Acting with minutes to spare, President Obama approved a four-year extension of expiring provisions of the Patriot Act, after Congress overcame mounting opposition from both parties to narrowly avoid a lapse in the terrorist surveillance law.
Obama, attending an international summit in France, awoke early Friday to review and approve the bill, directing that it be signed in Washington by automatic pen before the provisions expired at midnight Thursday Eastern time.
The administration had warned Congress that any interruption in the surveillance authority would threaten national security.
Passage came late Thursday after a protracted political struggle that played out over several months, a sign of increased unease with powers granted to the federal government to investigate citizens and foreigners in the aftermath of the terrorist attacks of Sept. 11, 2001.
Dramatizing the debate this week, Sen. Rand Paul (R-Ky.) held up Senate floor proceedings to protest what he characterized as an unconstitutional overreach by the federal government into private affairs.
Earlier this year, unexpected opposition from a block of House Republicans thwarted a short-term extension of the retiring provisions, temporarily derailing the bill in that chamber.
Democrats similarly have opposed the post-Sept. 11 government authority, and this week's standoff risked an expiration of the provisions at midnight.
"We all want security — nobody wants what happened on 9/11 to happen again," Paul said. "But I think we don't need to simplify the debate to such an extent that we simply say we have to give up our liberties."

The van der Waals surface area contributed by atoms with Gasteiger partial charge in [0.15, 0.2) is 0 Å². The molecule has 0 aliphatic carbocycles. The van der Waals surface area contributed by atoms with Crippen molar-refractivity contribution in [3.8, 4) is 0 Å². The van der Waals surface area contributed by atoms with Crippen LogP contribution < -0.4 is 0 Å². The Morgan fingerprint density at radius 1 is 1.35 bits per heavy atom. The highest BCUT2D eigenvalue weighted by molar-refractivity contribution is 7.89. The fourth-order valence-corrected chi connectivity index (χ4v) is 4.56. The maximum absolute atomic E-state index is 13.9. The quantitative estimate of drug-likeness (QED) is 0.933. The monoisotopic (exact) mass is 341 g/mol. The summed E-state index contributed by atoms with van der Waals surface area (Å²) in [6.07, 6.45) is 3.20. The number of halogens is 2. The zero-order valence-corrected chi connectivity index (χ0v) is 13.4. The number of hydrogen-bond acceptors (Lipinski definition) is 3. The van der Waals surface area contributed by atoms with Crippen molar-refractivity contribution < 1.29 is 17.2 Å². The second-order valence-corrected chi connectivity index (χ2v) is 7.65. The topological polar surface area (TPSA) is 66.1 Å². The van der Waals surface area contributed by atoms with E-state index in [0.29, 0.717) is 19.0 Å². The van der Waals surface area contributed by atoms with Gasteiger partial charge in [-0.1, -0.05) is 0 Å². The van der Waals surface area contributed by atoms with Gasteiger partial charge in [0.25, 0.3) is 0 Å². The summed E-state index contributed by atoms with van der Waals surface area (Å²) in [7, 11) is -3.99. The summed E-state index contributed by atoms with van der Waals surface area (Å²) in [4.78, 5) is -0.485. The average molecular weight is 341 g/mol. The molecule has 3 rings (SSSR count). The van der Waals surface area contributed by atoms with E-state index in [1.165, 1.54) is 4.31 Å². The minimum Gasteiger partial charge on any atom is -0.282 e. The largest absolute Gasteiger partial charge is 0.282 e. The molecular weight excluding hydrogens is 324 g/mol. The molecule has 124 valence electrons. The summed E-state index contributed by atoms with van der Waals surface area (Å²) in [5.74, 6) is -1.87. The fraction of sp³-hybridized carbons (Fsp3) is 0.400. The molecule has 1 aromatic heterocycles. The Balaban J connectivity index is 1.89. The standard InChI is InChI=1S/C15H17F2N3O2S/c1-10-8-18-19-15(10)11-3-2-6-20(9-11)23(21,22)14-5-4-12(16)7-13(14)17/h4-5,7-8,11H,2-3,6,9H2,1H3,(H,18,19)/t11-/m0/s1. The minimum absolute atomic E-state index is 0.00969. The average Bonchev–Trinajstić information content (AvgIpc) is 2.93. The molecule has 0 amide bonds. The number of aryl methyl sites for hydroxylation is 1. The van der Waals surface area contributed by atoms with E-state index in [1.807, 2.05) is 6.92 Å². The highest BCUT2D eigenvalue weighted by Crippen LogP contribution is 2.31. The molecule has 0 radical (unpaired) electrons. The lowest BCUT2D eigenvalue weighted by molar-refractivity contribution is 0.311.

Supporters said that extending the provisions would ensure no disruption in the government's ability to conduct surveillance that they say has proved crucial to the ability of intelligence agencies to amass information vital to keeping the country safe.
By extending the measures through June 1, 2015, lawmakers codified a compromise with Republican leaders who preferred a permanent extension.
"The Patriot Act has been plagued by myths and misinformation for 10 years," said Rep. F. James Sensenbrenner Jr. (R-Wis.). "If Congress fails to reauthorize these laws before they expire, America's national security and that of its citizens will be the most vulnerable in a decade."
When authorized by Obama, the White House may use an "autopen" to replicate his signature. Similar machines have been used by past presidents, other public officials and celebrities and business officials to replicate their signatures.
One of the sections of the Patriot Act extended by Congress is the "roving wiretap" power, which allows federal authorities to listen in on conversations of foreign suspects even when they change phones or locations.
Another section gives the government access to the personal records of terrorism suspects; it's often called the "library provision" because of the wide range of personal material that can be investigated.
A third section is known as the "lone wolf" provision because it gives the government the authority to investigate foreigners who have no known affiliation with terrorist groups.
All of these government powers require an order from secret federal courts.
Senate leaders reached an agreement that allowed two amendments from Paul that sought to rein in the authority to investigate gun records and financial transactions, but both failed to advance.
The House voted 250 to 153, with 31 Republicans and 122 Democrats opposed.
Earlier, the Senate approved the bill 72 to 23. Four Republicans — Paul and Sens. Dean Heller of Nevada, Mike Lee of Utah and Lisa Murkowski of Alaska — joined 18 Democrats and independent Sen. Bernie Sanders of Vermont in opposition.
Christi Parsons in the Washington bureau contributed to this report from Deauville, France.